If you thought that the U. S. Constitution guaranteed your right to vote, think again.
“While the right to vote is inherent throughout our founding document, and there are amendments prohibiting discrimination, nothing in the Constitution explicitly guarantees our right to vote. We, as Americans, possess no affirmative right to vote,” said Rep. Mark Pocan (D-Wis.) as he introduced legislation on voting rights with Rep. Keith Ellison (D-Minn.) in May 2013.
The Pocan-Ellison Right to Vote Amendment would provide all eligible citizens an affirmative right to vote and make it harder for state and local legislators to pass restrictive laws that have disenfranchised Blacks and poor voters in the past.
The bill gained little traction in Congress last year, but the right to vote amendment, restrictive voting laws and election reform were all on the menu during the recent Eighth Annual Voting and Elections Summit, presented by the Overseas Vote Foundation and U.S. Vote Foundation.
The summit featured election experts and voters’ rights advocates who addressed issues related to grassroots innovations in voting, midterm mobilization and new voting technology. Speakers also discussed the most recent developments, including last summer’s historic Shelby County v. Holder Supreme Court decision that held that Section 4 of the Voting Rights Act of 1965 was unconstitutional.
SCOTUS demanded that the Congress update the preclearance formula in Section 4 that required states with a history of voting practices that discriminated against Blacks to clear any changes in voting laws in advance with the Justice Department. The court insisted on a more updated formula.
Before the 1965 VRA became law, Black voters, especially in the South, were often subjected to poll taxes, literacy tests, intimidation and sometimes death in their effort to vote. After the law was passed, the Justice Department often turned to Section 4 and Section 5 of the VRA to prevent discriminatory voting practices.
“Section 5 was amazingly effective at blocking the use of new discriminatory practices in the covered jurisdictions,” said Robert Kengle, co-director of the Voting Rights Project at the Lawyers Committee for Civil Rights Under Law.
In the wake of the Shelby decision, state legislators rushed to pass new restrictive laws that were once automatically blocked by the Justice Department.
Norman Ornstein, resident scholar at the American Enterprise Institute, a private, nonpartisan, conservative-leaning think tank dedicated to research and education on public policy issues, economics and social welfare, said that Chief Justice John Roberts used “powerfully faulty logic” in his decision in the Shelby case.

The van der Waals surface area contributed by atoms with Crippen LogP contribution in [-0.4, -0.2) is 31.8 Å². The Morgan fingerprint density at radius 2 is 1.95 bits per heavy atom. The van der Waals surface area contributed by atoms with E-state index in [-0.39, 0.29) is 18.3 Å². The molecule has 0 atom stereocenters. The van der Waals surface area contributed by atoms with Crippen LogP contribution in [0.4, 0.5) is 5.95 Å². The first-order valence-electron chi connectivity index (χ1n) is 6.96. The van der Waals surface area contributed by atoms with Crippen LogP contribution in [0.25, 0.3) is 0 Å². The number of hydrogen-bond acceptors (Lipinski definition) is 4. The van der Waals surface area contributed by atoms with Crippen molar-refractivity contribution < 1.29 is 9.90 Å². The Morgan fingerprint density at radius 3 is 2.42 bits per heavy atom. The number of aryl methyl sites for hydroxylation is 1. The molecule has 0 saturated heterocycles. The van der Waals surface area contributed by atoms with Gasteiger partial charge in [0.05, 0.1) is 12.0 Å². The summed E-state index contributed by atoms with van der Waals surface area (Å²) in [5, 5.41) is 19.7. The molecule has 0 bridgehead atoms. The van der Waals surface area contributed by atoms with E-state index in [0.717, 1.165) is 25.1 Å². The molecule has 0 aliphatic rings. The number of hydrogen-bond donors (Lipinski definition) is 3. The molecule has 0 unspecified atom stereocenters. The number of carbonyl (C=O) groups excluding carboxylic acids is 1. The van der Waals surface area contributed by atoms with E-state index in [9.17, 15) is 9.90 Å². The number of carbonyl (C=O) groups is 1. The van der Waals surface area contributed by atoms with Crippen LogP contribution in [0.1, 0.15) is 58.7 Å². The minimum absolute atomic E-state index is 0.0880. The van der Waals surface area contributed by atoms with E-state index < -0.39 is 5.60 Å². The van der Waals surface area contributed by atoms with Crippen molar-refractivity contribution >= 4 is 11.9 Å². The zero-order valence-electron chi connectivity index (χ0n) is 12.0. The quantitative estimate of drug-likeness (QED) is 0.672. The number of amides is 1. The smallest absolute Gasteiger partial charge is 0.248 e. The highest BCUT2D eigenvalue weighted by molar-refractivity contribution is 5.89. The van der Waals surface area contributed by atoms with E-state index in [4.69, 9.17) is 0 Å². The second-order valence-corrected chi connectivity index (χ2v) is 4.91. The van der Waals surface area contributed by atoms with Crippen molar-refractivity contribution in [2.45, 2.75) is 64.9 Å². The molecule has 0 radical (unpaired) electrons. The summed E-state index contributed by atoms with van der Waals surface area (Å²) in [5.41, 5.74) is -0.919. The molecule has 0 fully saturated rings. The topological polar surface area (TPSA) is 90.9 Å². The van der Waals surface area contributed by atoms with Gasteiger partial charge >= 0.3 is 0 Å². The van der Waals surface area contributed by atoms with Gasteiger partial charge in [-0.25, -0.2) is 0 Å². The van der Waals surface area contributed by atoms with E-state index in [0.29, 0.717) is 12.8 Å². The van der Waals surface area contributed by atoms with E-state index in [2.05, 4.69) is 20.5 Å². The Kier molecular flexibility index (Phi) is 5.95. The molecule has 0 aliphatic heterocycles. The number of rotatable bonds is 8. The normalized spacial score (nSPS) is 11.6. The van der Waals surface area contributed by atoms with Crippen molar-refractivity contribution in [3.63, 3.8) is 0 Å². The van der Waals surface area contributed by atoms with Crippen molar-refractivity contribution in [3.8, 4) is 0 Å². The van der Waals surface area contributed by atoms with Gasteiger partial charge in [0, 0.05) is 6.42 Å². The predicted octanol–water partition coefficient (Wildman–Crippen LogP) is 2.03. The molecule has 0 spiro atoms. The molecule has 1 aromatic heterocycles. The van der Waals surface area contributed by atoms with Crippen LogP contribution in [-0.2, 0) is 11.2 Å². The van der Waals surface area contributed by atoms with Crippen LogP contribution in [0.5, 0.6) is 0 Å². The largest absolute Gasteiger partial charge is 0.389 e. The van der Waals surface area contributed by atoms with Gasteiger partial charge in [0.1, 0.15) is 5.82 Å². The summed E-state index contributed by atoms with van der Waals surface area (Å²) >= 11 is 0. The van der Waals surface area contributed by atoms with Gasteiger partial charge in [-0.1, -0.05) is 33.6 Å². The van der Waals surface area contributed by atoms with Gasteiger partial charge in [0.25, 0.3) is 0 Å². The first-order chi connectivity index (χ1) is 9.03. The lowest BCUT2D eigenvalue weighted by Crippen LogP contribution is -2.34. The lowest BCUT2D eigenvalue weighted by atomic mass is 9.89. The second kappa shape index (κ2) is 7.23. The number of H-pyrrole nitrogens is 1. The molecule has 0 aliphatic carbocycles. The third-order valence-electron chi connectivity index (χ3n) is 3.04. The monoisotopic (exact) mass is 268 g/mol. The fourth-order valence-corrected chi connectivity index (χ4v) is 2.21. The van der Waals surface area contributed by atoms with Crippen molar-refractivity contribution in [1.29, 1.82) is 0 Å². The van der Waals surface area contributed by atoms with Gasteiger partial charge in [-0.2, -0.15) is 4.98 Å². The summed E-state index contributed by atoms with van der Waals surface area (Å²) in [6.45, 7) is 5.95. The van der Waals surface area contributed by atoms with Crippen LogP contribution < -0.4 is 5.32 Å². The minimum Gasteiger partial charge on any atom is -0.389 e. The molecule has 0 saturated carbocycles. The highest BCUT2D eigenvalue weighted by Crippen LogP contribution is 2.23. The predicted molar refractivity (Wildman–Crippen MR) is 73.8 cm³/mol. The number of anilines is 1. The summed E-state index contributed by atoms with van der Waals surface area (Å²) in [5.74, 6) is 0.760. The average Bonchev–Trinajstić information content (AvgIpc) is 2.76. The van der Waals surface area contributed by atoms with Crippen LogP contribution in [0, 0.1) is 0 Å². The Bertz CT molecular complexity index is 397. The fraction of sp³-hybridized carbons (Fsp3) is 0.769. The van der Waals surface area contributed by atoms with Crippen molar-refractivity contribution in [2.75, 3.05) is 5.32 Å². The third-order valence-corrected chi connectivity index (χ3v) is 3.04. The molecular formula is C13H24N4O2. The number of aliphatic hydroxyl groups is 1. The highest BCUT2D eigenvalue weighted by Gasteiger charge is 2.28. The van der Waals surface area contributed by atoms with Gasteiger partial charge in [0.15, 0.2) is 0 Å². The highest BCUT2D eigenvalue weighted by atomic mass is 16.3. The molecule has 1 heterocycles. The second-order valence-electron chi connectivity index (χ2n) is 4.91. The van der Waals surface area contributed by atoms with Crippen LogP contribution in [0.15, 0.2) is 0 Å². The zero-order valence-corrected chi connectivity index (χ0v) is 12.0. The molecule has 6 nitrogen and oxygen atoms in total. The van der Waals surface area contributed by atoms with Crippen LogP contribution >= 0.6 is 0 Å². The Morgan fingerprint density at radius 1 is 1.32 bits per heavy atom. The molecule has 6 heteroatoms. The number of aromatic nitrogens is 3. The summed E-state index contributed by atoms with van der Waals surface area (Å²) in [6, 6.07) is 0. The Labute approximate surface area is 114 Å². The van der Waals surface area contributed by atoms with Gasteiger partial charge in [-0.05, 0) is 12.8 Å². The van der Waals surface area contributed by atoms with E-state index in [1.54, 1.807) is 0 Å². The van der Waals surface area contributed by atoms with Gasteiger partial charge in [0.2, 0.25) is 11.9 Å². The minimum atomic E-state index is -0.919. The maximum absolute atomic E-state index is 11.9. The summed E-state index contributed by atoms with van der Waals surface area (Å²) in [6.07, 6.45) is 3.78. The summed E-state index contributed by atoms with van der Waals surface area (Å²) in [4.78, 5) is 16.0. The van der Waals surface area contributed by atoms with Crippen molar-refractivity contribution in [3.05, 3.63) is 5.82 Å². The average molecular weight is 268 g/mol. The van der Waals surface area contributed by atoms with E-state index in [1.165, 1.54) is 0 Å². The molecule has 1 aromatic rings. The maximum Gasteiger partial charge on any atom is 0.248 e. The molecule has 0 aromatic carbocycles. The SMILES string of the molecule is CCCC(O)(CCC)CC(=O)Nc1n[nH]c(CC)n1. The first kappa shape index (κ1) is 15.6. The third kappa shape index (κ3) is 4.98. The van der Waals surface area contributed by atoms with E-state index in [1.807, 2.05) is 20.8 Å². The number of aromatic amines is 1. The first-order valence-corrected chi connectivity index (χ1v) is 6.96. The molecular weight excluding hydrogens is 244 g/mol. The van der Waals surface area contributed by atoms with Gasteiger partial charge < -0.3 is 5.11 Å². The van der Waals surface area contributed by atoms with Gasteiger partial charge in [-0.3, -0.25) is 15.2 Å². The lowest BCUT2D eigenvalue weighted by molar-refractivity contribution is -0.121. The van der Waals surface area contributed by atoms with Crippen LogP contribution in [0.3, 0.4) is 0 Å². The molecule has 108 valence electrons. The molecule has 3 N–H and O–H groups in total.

“Imagine there is an intersection which has a long history of people speeding going through the town [causing] traffic accidents…So, they put in speed bumps, traffic lights, speed cameras, stiff fines and remarkably over a period of time, no problems, no deaths,” said Ornstein. “Then you get authorities saying, ‘We solved that problem now let’s take out the speed bumps, take out the cameras, never mind the fines.’ And my goodness, before long, mayhem occurs.’”
Now, because of the Supreme Court decision, the Justice Department is forced to play whack-a-mole filing lawsuits against the most onerous, most visible voting laws.
“The real problem is you have a lot of these local jurisdictions, nobody is going to have the resources to bring the lawsuits,” said Ornstein. “There will be stuff below the surface that we will not see that will have a real impact.”
In an effort to reverse the damage of the Shelby County v. Holder decision, House lawmakers crafted the Voting Rights Act of 2014. The bill requires states to publicize any last minute changes to voting laws. If a state committed five or more violations in the last 15 years, they would automatically fall under the supervision of the Justice Department.
Cities and counties face a lower threshold under the new bill; if they commit three violations in 15 years, the Justice Department can step in and require preclearance for any changes in voting laws and could effectively block laws before they disenfranchise voters. Under VRA 2014, Georgia, Louisiana, Texas and Mississippi would require preclearance for any changes.
“We are not out of the woods yet,” said Rep. John Conyers (D-Mich.) during his keynote address at the summit. “The bipartisan cooperation that has allowed us to get this far will ultimately carry the day and allow us to meet these challenges made by the Supreme Court and continue strong enforcement around our most fundamental right, a sacred right—the right to vote.”
As many voters’ rights advocates applauded the bipartisan effort, they also noted the shortcomings, especially the soft touch given to restrictive voter ID laws.
“Although the Lawyer’s Committee doesn’t agree with every single provision of the act, this is a true demonstration, a meaningful action on this critically important issue for our country,” said Barbara Arnwine, the president and executive director of the Lawyers Committee for Civil Rights Under Law.
Ornstein was less optimistic.
“Despite the fact that this is sponsored in a bipartisan way, there is no appetite in the leadership of the House of Representatives to move a voting rights act. We have to start thinking about other alternatives,” he said.
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